chicken nuggets on a wooden cutting board , with cherry tomatoes ** Note: Shallow depth of field

By Santtu Vekkeli, one of the founders of SuperGround

According to the United Nations, the global population is expected to increase by 2 billion in the next 30 years. Currently, we are at 7.7 billion, but by 2050, the number will be 9.7 billion. In around 2100, the population could reach 11 billion.

As the population grows, so does the need for food. With no signs of population growth slowing down, the effect of climate change on crops, ongoing wars, trade barriers and national policies, to name a few – food security is a major issue.

And it’s not just developed countries that enjoy steak and chicken dishes. For the past several years, meat consumption has been on the rise in developing countries due to increasing urbanization and growing incomes. Global meat consumption has been growing and is set to increase by 14% by 2030, driven largely by income and population growth.

The dilemma we face here is the following: meat production is already recognized as an industry contributing heavily to carbon emissions. Going forward, we should solve how to make meat production and consumption more environmentally efficient, as there are no signs of meat consumption decreasing on a global scale, and we can’t just tell people to stop eating meat.

Some answers could be found in poultry: its popularity is growing, as chicken is among the most environmentally efficiently grown terrestrial animals, consuming the least land and water resources. We need solutions that make poultry production more sustainable while enabling even more desirable and tasty food options for consumers.

Technology and solutions that connect sustainability with predominant food choices are needed

Global population and meat consumption are both increasing, with climate change advancing. The time window to make a lasting sustainability change in the food industry is closing rapidly. We need to rethink meat production.

But wait – what about vegetarian or strict vegan diets? With the widespread use of soy protein, it would be possible to phase out meat, if not entirely, then at least in large part. However, the sustainability challenge of the food industry won’t be solely solved with vegan alternatives, such as vegan protein.

Consumer behavior more broadly is not predicted to shift to more environmentally efficient products fast enough to swiftly reduce greenhouse gas emissions related to dietary choices – even in countries where alternative proteins are most popular. People change their dietary habits slowly and prefer options they are already familiar with. Furthermore, some people simply prefer meat over vegan options, be it beef or poultry. It may come down to cultural background or simple taste preferences.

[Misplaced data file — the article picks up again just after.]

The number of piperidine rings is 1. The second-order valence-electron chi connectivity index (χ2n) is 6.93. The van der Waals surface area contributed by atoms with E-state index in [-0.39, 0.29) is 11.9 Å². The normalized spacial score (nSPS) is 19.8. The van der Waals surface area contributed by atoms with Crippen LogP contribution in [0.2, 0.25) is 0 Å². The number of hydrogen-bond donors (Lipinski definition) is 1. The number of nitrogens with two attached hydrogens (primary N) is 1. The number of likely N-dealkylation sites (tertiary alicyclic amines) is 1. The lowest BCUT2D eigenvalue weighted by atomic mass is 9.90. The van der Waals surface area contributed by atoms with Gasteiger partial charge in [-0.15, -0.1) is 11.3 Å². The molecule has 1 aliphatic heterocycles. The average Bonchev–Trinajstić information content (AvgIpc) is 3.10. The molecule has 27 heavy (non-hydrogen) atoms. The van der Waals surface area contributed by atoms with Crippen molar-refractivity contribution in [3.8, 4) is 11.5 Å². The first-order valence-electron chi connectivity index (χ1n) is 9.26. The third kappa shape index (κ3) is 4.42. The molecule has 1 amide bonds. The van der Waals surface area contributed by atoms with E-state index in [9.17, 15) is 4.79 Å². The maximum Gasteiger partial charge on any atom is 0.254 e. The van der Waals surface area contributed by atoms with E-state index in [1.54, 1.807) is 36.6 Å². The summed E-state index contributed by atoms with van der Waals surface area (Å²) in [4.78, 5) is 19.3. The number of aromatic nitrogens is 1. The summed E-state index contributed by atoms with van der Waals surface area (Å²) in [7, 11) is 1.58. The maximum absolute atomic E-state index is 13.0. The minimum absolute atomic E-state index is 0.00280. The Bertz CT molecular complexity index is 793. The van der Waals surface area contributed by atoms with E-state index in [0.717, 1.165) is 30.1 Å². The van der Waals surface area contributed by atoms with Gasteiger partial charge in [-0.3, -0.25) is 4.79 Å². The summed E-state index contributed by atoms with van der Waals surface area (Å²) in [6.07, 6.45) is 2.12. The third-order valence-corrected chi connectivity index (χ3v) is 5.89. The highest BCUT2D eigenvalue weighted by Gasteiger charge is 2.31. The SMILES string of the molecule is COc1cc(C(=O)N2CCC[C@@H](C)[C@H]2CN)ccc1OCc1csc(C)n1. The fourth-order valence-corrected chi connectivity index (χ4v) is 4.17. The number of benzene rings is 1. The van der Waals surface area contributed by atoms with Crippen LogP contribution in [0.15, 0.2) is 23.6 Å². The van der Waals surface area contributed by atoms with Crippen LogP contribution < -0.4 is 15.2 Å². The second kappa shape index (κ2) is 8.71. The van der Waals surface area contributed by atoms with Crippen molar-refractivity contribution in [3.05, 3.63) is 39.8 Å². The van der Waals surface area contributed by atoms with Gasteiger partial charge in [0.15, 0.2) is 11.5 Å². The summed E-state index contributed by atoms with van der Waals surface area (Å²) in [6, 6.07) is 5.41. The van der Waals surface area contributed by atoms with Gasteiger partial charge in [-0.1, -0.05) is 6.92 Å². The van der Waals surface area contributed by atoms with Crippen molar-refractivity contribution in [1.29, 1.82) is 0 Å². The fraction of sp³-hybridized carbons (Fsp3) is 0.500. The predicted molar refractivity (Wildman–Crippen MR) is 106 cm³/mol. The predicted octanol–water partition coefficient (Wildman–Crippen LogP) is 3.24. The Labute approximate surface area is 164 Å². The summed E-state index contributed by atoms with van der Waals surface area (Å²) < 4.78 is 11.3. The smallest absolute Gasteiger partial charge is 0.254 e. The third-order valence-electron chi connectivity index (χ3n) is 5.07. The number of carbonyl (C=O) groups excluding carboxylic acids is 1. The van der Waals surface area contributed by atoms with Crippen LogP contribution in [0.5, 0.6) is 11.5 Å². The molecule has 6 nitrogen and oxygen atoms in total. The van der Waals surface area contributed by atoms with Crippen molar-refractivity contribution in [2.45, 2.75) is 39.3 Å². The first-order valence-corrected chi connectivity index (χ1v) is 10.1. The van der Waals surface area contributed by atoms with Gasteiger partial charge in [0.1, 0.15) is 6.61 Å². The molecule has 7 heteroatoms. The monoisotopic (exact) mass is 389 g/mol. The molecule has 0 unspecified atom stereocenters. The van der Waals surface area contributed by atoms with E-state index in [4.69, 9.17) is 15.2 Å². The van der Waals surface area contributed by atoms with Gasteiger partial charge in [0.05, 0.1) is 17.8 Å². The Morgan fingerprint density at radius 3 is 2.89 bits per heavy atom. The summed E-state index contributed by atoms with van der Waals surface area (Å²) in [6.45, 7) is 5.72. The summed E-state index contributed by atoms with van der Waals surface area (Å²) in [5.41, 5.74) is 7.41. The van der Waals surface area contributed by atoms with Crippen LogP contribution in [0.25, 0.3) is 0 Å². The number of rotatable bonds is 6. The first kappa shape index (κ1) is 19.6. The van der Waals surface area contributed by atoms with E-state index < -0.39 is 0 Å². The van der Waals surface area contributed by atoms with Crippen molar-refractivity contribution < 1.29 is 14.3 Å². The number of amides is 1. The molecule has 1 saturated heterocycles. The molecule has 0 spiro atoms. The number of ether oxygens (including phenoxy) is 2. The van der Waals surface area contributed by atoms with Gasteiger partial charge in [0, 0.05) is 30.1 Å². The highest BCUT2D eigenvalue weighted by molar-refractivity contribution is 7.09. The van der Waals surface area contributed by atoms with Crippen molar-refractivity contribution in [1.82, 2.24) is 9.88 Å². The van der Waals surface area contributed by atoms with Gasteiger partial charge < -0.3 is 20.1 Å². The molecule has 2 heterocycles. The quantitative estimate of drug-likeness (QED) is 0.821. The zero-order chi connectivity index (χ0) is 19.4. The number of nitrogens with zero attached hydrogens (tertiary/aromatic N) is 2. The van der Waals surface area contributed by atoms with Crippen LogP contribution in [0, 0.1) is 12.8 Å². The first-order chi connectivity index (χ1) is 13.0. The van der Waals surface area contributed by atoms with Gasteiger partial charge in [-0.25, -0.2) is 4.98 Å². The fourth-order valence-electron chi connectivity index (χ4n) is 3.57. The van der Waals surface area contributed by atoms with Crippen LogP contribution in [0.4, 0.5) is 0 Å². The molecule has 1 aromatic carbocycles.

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Food production needs to stop neglecting the nutrition possibilities of chicken bones

On a global scale, dietary choices change slowly, but a major change needs to happen now – for both the environment and food security. We need solutions that enable the current meat production to be more efficient and sustainable, and can have an instant effect on producing commonly well-known foods that are safe, nutritious, and tasty.

So instead of looking at meat and thinking “How can we get rid of all of this?”, we instead need to consider how we could utilize the food source less wastefully. We need a change in food production culture where food production animals are utilized to their full potential to make food for humans instead of secondary uses, such as feeding animal parts to fur animals or use as low-grade fertilizer. One way to start is to stop the general neglect of the nutrition possibilities of chicken bones.

Today, as chicken meat is being produced, the skeleton, which is about 25–30% of a chicken’s net weight, is completely wasted. Not only is it wasted animal material, it’s also a largely untapped source of calcium and other nutrients, such as gelatin protein and fats from the bone marrow. Use of bones does not decrease the nutritional value of food, it improves it. Using “all of chicken” also results in an increase in food production without increasing the amount of chickens.

Quite simply, it’s possible to produce more food without burdening our planet more.

Santtu Vekkeli is one of the founders of SuperGround, a Nordic foodtech company enabling the food industry to utilize the nutritional benefits of bones in producing poultry-based foods. As an industry expert on a mission to make food production more sustainable, Santtu previously developed solutions for insect cuisine.